Stop nutritional stunting among children under two years

Keep all children on track by Grade 4

Imagine a 25% boost to our per capita GDP – at a time when we can barely manage 1% per annum. This is the kind of economic growth we could start to expect if all South Africans were sufficiently literate to participate in the formal economy.[1]M. Gustafsson, S. Van der Berg, D. Shepherd and C. Burger. 2010. The costs of illiteracy in South Africa. Access here. Put differently, if we don’t improve literacy in South Africa, it costs us approximately R550-billion each year. Even just half that benefit would equal the national public spending on basic education![2]Engle P, Fernald L, Alderman H, Behrman J, O’Gara C, Yousafazi A, de Mello M, Hidrobo M, Ulkuer N, Ertem I, and the Global Child Development Steering Group (2011). Strategies for reducing inequalities and improving developmental outcomes for young children in low-income and middle-income countries. The Lancet 378:1339-1359.

A fully literate nation could boost the size of our GDP by 25%.

Language development – through interaction with parents, reading and storytelling – is what drives achievement in both literacy and Maths. Numerous studies show the link between pre-school language attainment and the ability to learn in school.[3]Sénéchal M, Ouellette G, Rodney D. The misunderstood giant: On the predictive role of vocabulary to reading. In: Neuman SB, Dickinson D, eds. Handbook of early literacy research. vol 2. New York, NY: Guilford Press; 2006: 173-182.

But reading is not just about doing well at school and promoting economic growth. The ability to read and comprehend enables social cohesion and innovation by building empathy, critical thinking and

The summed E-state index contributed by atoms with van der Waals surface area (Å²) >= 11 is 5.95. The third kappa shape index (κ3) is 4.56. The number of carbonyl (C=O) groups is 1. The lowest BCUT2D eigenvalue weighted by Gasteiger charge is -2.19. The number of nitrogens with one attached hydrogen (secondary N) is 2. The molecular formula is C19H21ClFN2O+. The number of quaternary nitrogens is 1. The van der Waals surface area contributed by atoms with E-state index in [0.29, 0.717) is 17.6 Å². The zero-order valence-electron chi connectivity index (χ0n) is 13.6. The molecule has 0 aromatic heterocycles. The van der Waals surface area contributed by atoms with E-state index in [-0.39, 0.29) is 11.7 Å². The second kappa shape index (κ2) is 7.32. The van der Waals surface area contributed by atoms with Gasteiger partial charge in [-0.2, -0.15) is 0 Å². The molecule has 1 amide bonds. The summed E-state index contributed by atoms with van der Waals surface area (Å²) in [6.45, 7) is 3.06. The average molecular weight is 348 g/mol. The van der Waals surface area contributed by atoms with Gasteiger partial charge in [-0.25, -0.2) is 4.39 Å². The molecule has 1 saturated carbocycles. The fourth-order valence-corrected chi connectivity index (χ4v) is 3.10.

imagination.[4]Nussbaum M (2010): Not for Profit: Why democracy needs the humanities, Princeton University Press.

References   [ + ]

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6

Our goal is to double the number of parents who read regularly to their children from 15% to 30%, and to improve foundation phase literacy and numeracy in at least 1 000 primary schools.

What we will be working on…

From 2017–2021 we will drive home the power of reading as the foundation for all learning by:

  • Mobilising a national campaign to increase the practice of reading and expand the access to reading materials.
  • Improving the quality of foundation phase numeracy and literacy.

Click here to read how we plan to do it.

 

WHAT HOW
Mobilise a national campaign to increase the practice of reading and to expand access to reading materials. Drive a national campaign to promote reading-for-joy (Nal’ibali) of sufficient scale, intensity and longevity to change reading behaviour in South Africa.
Improve the quality of foundation phase numeracy and literacy. Support the development of numeracy and literacy tools and resources to be made widely available.
Explore catch-up literacy and numeracy options for young people.

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Opportunity 1
Drive public innovation by reigniting civil society
Opportunity 2
Release the systemic chokes on innovation that are perpetuated by exclusion
Opportunity 3
Create unlikely networks to stimulate positive change
Opportunity 4
Give every child the benefit of early childhood development
Opportunity 5
Stop nutritional stunting among children under two years
Opportunity 6
Make sure every child is ready to read by the time they go to school
Opportunity 7
Build simple, loving connections for every child
Opportunity 8
Place failing schools ‘under new management’ so that children can succeed
Opportunity 9
Create new connections to opportunity for young people
Opportunity 10
Support young people to keep their grip on opportunity
Opportunity 1
Opportunity 2
Opportunity 3
Opportunity 4
Opportunity 5
Opportunity 6
Opportunity 7
Opportunity 8
Opportunity 9
Opportunity 10